Most people, when discussing vinyl, talk about an “analog sound,” saying that vinyl sounds “warmer” or “richer” than digital. It does; because there is less frequency response (poorer reproduction of high frequencies), and more distortion. Just as tube amps may sound “better” because of the distortion they introduce into playback, the same is true for vinyl. That “warmth” you hear is simply the poor quality of the playback; the distortion caused by the analog chain, and its lack of detail.
“But the other part of it is that the experience of listening to an LP involves a lot more than remastering and sound sources. There’s the act of putting a record on, there is the comforting surface noise, there is the fact that LPs are beautiful objects and CDs have always looked like plastic office supplies. So enjoying what an LP has to offer is in no way contingent on convincing yourself that they necessarily sound better than CDs.”
There’s a fetishism around vinyl, it’s about the process of listening. If you take more time to prepare for something, it’s likely that you’ll enjoy it more. If this is what you want, then by all means, go for it; but the sound of vinyl is actually inferior to that of CDs or digital audio.
So this is yet another myth that’s used to market products to people who don’t know better. You may like the idea of vinyl, but my guess is that, if you grew up with vinyl, you are probably aware of its limitations, and don’t want to go back into the past. I find it interesting that many audiophiles prefer a format that provides audio in a lower quality, and with more distortion.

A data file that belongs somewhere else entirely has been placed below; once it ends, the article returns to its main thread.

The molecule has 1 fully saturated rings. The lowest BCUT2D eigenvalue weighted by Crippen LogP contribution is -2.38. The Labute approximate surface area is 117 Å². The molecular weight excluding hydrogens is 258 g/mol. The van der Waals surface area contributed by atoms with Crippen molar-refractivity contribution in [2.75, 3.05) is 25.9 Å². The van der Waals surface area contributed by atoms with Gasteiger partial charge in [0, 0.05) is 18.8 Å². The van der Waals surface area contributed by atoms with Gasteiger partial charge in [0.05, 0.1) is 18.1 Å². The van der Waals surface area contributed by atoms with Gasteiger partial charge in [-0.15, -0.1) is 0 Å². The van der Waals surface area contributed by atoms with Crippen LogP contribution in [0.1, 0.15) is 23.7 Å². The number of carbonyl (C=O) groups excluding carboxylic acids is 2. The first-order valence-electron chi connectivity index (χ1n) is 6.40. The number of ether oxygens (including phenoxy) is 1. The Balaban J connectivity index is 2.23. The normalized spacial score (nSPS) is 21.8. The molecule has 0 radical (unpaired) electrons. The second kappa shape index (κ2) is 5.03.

Let me close with a few tidbits from turntable reviews in hi-fi magazines.
Each instrument and voice sat unambiguously in the soundstage with a largeness and roundness at its edges—the opposite of an analytic and etched sound.
Kraftwerk’s The Man-Machine sounded brilliant on the Clearaudio Ovation, which lent just enough warmth and body to the sound to humanize this music while not obscuring its drive and pulse, its stops and starts.
the music was a steady stream of sound that quickly became a river, then just a few drops
produced a big, slightly warm orchestral sound. String tone was rich, with a pleasing golden glow. The piano’s lower register was cleanly rendered and remained well defined against the hall’s reverberant field. The upper keyboard sounded supple, with a rich, woody, yet sparkling bite. Image stability and solidity were never in question, and the system’s dynamic punch announced a turntable that seemed in complete control.
And, I’ll finish with another gem from What Hi-Fi?:
Play an album such as Nirvana’s Nevermind and the Point 5 delivers an energetic sound that combines fluidity, stability and authority brilliantly.
Where most rivals render a sharply etched sound packed with detail, the Point 5 has a more rounded presentation where the leading and trailing edges of notes aren’t overly emphasised, but the bits in between are defined richly.
The result is an immensely likeable presentation that’s big and muscular without suffering from a lack of agility or finesse.
Yes, many early CDs sounded bad, because mastering engineers initially used masters created for LPs, and it took a while for them to, well, master the process for the digital medium. ↩